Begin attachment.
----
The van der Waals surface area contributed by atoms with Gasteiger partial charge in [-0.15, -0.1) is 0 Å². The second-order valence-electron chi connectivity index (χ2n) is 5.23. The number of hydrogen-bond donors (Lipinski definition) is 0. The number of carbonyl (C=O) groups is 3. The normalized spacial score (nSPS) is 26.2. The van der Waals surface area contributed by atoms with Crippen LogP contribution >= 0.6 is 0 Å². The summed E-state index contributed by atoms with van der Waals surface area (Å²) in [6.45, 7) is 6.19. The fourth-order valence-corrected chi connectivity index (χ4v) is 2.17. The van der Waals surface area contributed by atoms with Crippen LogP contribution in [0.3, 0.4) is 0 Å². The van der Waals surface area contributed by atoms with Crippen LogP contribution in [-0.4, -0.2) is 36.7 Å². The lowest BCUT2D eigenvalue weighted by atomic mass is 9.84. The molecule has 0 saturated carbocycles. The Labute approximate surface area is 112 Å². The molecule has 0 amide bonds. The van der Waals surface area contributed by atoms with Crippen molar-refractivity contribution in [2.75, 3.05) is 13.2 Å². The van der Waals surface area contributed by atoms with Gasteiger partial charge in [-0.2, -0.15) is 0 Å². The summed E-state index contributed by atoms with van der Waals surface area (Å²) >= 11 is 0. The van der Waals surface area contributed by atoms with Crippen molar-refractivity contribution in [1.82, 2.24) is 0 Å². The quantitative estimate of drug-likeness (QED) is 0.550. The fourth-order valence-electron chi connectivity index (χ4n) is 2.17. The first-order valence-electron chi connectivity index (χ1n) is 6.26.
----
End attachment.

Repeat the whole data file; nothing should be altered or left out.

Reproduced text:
The van der Waals surface area contributed by atoms with Gasteiger partial charge in [-0.15, -0.1) is 0 Å². The second-order valence-electron chi connectivity index (χ2n) is 5.23. The number of hydrogen-bond donors (Lipinski definition) is 0. The number of carbonyl (C=O) groups is 3. The normalized spacial score (nSPS) is 26.2. The van der Waals surface area contributed by atoms with Crippen LogP contribution >= 0.6 is 0 Å². The summed E-state index contributed by atoms with van der Waals surface area (Å²) in [6.45, 7) is 6.19. The fourth-order valence-corrected chi connectivity index (χ4v) is 2.17. The van der Waals surface area contributed by atoms with Crippen LogP contribution in [0.3, 0.4) is 0 Å². The van der Waals surface area contributed by atoms with Crippen LogP contribution in [-0.4, -0.2) is 36.7 Å². The lowest BCUT2D eigenvalue weighted by atomic mass is 9.84. The molecule has 0 saturated carbocycles. The Labute approximate surface area is 112 Å². The molecule has 0 amide bonds. The van der Waals surface area contributed by atoms with Crippen molar-refractivity contribution in [2.75, 3.05) is 13.2 Å². The van der Waals surface area contributed by atoms with Gasteiger partial charge in [-0.2, -0.15) is 0 Å². The summed E-state index contributed by atoms with van der Waals surface area (Å²) >= 11 is 0. The van der Waals surface area contributed by atoms with Crippen molar-refractivity contribution in [1.82, 2.24) is 0 Å². The quantitative estimate of drug-likeness (QED) is 0.550. The fourth-order valence-electron chi connectivity index (χ4n) is 2.17. The first-order valence-electron chi connectivity index (χ1n) is 6.26.